Tags Black people
Tag: Black people
With eye and heart on fine tuning the soul and its reality, Wanda Sabir explores the layers of humanity’s offerings.
Writing While Black in Fall 2021 brings advantages with both more in-person and still-plentiful online conventions, and spiced with a scandal that’s inspiring changes and ended well too.
Dave Zirin shows why it’s not Colin Karpernick we need to be listening to, on the trend bandwagon waiting for his next word, but the youth to whom he passed the baton for the next relay in the continuing struggle.
There is no choice when the life of humanity is the child you must protect, when you must fight back because it is the only choice.
“I freed a lot of comics … if I never would have done comedy, it would’ve been a different art form … I’m sure of it.” – Paul Mooney
Honoring Charles Eugene “Gino” Armstrong and fellow New Ancestors, still suffering Political Prisoners, Reparations and S. 40 are the center of Baba Jahahara’s offering.
Juneteenth is a celebration of resilience, strength and beauty of Black people – and – a focus on our history and strengthening the momentum towards gaining freedom and dismantling new forms of slavery and anti-Black racism.
Reweaving the frayed fabric of the web of existence, the screening of “Reclaiming Sacred Grounds: In Memoriam Black Lives Matter,” followed by a panel discussion about reclaiming the land where Black people have been laid to rest, brings expanded possibilities to illuminating and reconnecting the past to the present and future in honor and dignity.
Imagine: 10,000 people protesting in silence. Consider a long moment; bring that possibility home and feel the power of it. Can protest actually be made louder by silence? Ronnie Lashan Winn uses silence to fight his fight for freedom. Conscious silence is not necessarily consent.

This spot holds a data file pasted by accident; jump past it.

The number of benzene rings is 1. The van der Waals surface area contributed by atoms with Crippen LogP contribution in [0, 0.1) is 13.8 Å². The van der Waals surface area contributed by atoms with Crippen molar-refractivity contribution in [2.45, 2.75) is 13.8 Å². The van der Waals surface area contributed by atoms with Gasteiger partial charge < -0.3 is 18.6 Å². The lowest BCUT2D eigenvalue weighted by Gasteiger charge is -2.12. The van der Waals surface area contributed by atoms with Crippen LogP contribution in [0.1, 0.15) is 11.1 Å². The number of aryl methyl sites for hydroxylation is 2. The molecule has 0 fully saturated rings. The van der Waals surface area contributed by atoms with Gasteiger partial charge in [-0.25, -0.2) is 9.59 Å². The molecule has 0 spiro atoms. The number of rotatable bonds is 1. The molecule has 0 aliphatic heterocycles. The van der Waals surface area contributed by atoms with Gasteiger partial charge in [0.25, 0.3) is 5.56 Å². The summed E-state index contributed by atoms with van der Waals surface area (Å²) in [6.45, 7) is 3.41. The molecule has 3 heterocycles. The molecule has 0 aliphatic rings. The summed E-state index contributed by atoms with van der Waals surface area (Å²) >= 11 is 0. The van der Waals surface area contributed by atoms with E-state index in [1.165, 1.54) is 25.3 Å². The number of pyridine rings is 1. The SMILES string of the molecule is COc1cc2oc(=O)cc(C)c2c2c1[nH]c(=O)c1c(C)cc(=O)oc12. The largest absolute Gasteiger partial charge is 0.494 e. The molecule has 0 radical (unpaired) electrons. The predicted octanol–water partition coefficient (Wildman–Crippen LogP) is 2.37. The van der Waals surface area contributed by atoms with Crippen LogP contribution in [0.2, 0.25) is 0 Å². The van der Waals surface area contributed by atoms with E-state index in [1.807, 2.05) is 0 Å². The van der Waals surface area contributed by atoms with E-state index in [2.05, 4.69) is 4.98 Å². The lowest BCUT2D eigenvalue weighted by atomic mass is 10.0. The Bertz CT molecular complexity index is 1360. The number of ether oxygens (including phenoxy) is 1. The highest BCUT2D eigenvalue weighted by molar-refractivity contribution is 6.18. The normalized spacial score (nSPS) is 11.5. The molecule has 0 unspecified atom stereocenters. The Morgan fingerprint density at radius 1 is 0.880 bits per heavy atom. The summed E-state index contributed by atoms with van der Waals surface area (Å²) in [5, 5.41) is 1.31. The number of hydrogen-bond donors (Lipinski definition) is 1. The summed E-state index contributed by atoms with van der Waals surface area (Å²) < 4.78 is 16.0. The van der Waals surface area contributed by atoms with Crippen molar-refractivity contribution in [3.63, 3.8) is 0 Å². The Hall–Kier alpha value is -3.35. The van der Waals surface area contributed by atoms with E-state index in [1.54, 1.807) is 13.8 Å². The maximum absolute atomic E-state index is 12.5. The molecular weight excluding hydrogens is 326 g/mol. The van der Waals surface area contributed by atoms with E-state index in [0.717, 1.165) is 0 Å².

Wanda Sabir opens the door to the abundance of February with the gifts of Black History Month, observations on today’s Jim Crow, stories and people we may not know about like Adam David Miller (A.D.) and young Amanda Gorman, who’s poem, “The Hill We Climb,” breathed hope and vitality into a weary country at the Inauguration of President Joe Biden and Vice-President Kamala Harris.
The birth of our nation is still bleeding, hemorrhaging actually, and we don’t know if the sirens we hear in the distance are those of the KKKops to apply the knee or a bullet, or an ambulance with a tourniquet and new blood.
The 2020 census has inspired more and more youth to step up to get their families counted. Talking with a few young Frisco natives, new perspectives are gained on the dynamics of growing up in hard-to-count communities.
The U.S.is in a frenzy behind the coronavirus pandemic and TV and media want us to believe that the federal, state and local governments are doing everything possible to curb the spike in infection numbers. If California was a country, it would be fifth in infections, following only the U.S., Brazil, India and Russia. As California approaches the 4 million mark we surpass New York as the nation’s hotbed of infection.